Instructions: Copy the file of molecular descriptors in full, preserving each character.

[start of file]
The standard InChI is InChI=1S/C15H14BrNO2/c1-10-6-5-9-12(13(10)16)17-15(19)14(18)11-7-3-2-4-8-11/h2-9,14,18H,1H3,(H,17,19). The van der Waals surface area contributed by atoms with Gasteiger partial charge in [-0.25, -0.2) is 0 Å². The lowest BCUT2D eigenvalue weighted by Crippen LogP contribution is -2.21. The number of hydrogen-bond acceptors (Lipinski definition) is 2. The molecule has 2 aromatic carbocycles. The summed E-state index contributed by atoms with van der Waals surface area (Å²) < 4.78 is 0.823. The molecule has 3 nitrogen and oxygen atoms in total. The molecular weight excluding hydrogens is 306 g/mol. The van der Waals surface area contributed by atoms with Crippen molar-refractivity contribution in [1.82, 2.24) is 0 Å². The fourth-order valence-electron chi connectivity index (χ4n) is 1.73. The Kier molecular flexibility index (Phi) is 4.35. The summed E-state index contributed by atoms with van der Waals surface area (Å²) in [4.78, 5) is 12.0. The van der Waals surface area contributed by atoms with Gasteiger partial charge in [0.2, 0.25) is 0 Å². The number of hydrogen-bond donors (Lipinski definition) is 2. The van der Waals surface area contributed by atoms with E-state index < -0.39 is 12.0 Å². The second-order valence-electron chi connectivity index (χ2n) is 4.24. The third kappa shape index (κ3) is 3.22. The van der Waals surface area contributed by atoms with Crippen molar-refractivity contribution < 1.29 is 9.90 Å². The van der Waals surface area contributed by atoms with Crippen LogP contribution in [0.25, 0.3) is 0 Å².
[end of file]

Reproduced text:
The standard InChI is InChI=1S/C15H14BrNO2/c1-10-6-5-9-12(13(10)16)17-15(19)14(18)11-7-3-2-4-8-11/h2-9,14,18H,1H3,(H,17,19). The van der Waals surface area contributed by atoms with Gasteiger partial charge in [-0.25, -0.2) is 0 Å². The lowest BCUT2D eigenvalue weighted by Crippen LogP contribution is -2.21. The number of hydrogen-bond acceptors (Lipinski definition) is 2. The molecule has 2 aromatic carbocycles. The summed E-state index contributed by atoms with van der Waals surface area (Å²) < 4.78 is 0.823. The molecule has 3 nitrogen and oxygen atoms in total. The molecular weight excluding hydrogens is 306 g/mol. The van der Waals surface area contributed by atoms with Crippen molar-refractivity contribution in [1.82, 2.24) is 0 Å². The fourth-order valence-electron chi connectivity index (χ4n) is 1.73. The Kier molecular flexibility index (Phi) is 4.35. The summed E-state index contributed by atoms with van der Waals surface area (Å²) in [4.78, 5) is 12.0. The van der Waals surface area contributed by atoms with Gasteiger partial charge in [0.2, 0.25) is 0 Å². The number of hydrogen-bond donors (Lipinski definition) is 2. The van der Waals surface area contributed by atoms with E-state index < -0.39 is 12.0 Å². The second-order valence-electron chi connectivity index (χ2n) is 4.24. The third kappa shape index (κ3) is 3.22. The van der Waals surface area contributed by atoms with Crippen molar-refractivity contribution < 1.29 is 9.90 Å². The van der Waals surface area contributed by atoms with Crippen LogP contribution in [0.25, 0.3) is 0 Å².